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TAMARIND OPENS UP IN CALIFORNIA


London-based Tamarind, which has received a Michelin star for each of the past 11 years, is launching its first US loca- tion, Tamarind of London, in Newport Beach, California.


“The US is poised for a paradigm shift in dining,” explains Randy Hiatt, whose company, Fessel International, has been entrusted with the task of introducing the Tamarind concept to America. “Indian cuisine and flavours are being embraced by more and more American consumers each year, espe- cially as a crossover cuisine.”


While Tamarind’s success in the UK has paved the way for the US Tamarind of London venture, there will be some dif- ferences in approach. The fine dining setting of London has been recast as an upmarket but casual restaurant, which better suits the American dining public. Fessel International has teamed up with Steven Langford Architects on the design of the US $3 million restaurant, which aims to blend ‘cultural authenticity with mainstream accessibility’. “Tamarind of London’s design is rooted in American restaurant tradition,” according to Mr Langford. “We layered this concept with India’s timeless architectural forms, materials, colours and art and blended it with more familiar Western influences.”


Upon entering, guests are greeted by the exhibition kitchen complete with three large crimson tandoor ovens as its centrepiece. Guests can choose to dine at tables on the main floor, private booths along the perimeter or a commu- nal table that offers a bird’s-eye view of the kitchen. The Garden Room, complete with retractable walls, the chef’s herb garden, a water feature and fire pits, will contain 54 of the restaurant’s 145 seats and will also include a bar. Indian born Chef Shachi Mehra is taking the helm of culinary operations and she is working closely with London-based Executive Chef Alfred Prasad.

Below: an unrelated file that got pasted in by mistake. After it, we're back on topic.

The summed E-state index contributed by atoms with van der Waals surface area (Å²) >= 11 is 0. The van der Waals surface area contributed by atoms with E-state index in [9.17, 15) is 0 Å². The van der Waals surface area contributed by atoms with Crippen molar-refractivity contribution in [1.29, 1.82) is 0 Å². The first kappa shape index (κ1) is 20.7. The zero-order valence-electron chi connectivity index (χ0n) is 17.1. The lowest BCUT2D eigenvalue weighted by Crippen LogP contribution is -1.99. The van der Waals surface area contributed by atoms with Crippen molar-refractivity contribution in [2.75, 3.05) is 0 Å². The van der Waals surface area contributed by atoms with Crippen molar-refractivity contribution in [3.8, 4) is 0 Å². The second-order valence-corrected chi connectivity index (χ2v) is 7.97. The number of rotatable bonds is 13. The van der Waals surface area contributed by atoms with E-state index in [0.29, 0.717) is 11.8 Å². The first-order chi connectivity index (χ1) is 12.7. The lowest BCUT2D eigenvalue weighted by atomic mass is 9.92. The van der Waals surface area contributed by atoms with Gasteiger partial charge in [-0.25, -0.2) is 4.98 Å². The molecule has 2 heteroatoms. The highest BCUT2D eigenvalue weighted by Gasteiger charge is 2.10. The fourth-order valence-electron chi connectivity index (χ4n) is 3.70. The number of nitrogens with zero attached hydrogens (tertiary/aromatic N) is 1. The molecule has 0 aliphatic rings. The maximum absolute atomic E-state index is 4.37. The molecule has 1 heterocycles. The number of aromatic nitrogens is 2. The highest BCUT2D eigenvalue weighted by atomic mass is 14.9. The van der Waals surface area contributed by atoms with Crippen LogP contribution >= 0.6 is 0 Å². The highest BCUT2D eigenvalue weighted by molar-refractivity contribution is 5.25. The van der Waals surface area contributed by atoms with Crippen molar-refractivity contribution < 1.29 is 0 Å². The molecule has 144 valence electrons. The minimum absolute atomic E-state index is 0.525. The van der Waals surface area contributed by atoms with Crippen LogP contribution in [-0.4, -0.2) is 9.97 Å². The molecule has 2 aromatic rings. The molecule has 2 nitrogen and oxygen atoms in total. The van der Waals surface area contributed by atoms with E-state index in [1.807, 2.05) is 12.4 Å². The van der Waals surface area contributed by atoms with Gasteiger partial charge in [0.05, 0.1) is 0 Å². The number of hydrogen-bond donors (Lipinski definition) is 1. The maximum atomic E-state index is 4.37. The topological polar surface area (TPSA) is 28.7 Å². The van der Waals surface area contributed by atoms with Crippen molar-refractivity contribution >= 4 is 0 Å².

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In another important initiative for Tamarind it has joined forces with sister restaurant, Imli, to deliver a range of dishes for sale in Harrods famed Food Hall. These are being sold by weight or by the piece allowing guests to assemble a meal of their choosing. “We couldn’t be more honoured to have been chosen by Harrods to represent London’s con- temporary Indian food scene at its famous Food Halls,” says the Tamarind Group’s chief executive, Rajesh Suri. “We look forward to working with Harrods and sharing our passion and experience with its customers.”


Tamarind’s executive chef, Alfred Prasad, has whittled the Tamarind and Imli menus to a selection of signature clas- sics. Examples of Tamarind dishes that can be found at Harrods include Kingfish Curry, Murgh Makhni and Lamb Rogan Josh. Lovers of Tamarind’s date, coconut and pop- pyseed naans and mint parathas will also be able to get their fix at Harrods.


The menu further features Imli’s Chicken Kabab, I Smoked Chicken and Wild Rice, Paneer and Walnut salads and ‘naan- wiches’, as well as its chutneys, raitas and cheese and chive naans.


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